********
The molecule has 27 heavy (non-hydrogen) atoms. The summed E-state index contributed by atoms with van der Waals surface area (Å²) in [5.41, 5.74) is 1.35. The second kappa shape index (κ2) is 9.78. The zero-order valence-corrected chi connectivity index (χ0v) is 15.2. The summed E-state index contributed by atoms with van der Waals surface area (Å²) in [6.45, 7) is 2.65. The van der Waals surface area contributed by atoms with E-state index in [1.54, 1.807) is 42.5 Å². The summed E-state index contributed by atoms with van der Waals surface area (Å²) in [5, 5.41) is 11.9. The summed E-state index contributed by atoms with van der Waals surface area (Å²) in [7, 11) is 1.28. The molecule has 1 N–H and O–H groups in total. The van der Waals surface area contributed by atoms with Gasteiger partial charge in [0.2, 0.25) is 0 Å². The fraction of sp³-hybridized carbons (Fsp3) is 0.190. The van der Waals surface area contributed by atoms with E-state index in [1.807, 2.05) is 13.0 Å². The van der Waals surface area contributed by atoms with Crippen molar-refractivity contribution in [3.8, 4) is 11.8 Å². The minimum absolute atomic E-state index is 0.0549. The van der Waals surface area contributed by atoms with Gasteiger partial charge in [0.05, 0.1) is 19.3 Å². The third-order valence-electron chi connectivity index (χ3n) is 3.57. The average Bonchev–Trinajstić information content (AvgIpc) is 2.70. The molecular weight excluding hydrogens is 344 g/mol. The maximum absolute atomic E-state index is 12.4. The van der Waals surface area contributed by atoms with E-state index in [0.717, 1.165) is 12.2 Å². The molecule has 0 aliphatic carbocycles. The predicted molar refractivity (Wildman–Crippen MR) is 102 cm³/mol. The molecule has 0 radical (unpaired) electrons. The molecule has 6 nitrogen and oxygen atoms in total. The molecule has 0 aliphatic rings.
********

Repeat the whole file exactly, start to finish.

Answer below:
The molecule has 27 heavy (non-hydrogen) atoms. The summed E-state index contributed by atoms with van der Waals surface area (Å²) in [5.41, 5.74) is 1.35. The second kappa shape index (κ2) is 9.78. The zero-order valence-corrected chi connectivity index (χ0v) is 15.2. The summed E-state index contributed by atoms with van der Waals surface area (Å²) in [6.45, 7) is 2.65. The van der Waals surface area contributed by atoms with E-state index in [1.54, 1.807) is 42.5 Å². The summed E-state index contributed by atoms with van der Waals surface area (Å²) in [5, 5.41) is 11.9. The summed E-state index contributed by atoms with van der Waals surface area (Å²) in [7, 11) is 1.28. The molecule has 1 N–H and O–H groups in total. The van der Waals surface area contributed by atoms with Gasteiger partial charge in [0.2, 0.25) is 0 Å². The fraction of sp³-hybridized carbons (Fsp3) is 0.190. The van der Waals surface area contributed by atoms with E-state index in [1.807, 2.05) is 13.0 Å². The van der Waals surface area contributed by atoms with Crippen molar-refractivity contribution in [3.8, 4) is 11.8 Å². The minimum absolute atomic E-state index is 0.0549. The van der Waals surface area contributed by atoms with Gasteiger partial charge in [0.05, 0.1) is 19.3 Å². The third-order valence-electron chi connectivity index (χ3n) is 3.57. The average Bonchev–Trinajstić information content (AvgIpc) is 2.70. The molecular weight excluding hydrogens is 344 g/mol. The maximum absolute atomic E-state index is 12.4. The van der Waals surface area contributed by atoms with E-state index in [0.717, 1.165) is 12.2 Å². The molecule has 0 aliphatic carbocycles. The predicted molar refractivity (Wildman–Crippen MR) is 102 cm³/mol. The molecule has 0 radical (unpaired) electrons. The molecule has 6 nitrogen and oxygen atoms in total. The molecule has 0 aliphatic rings.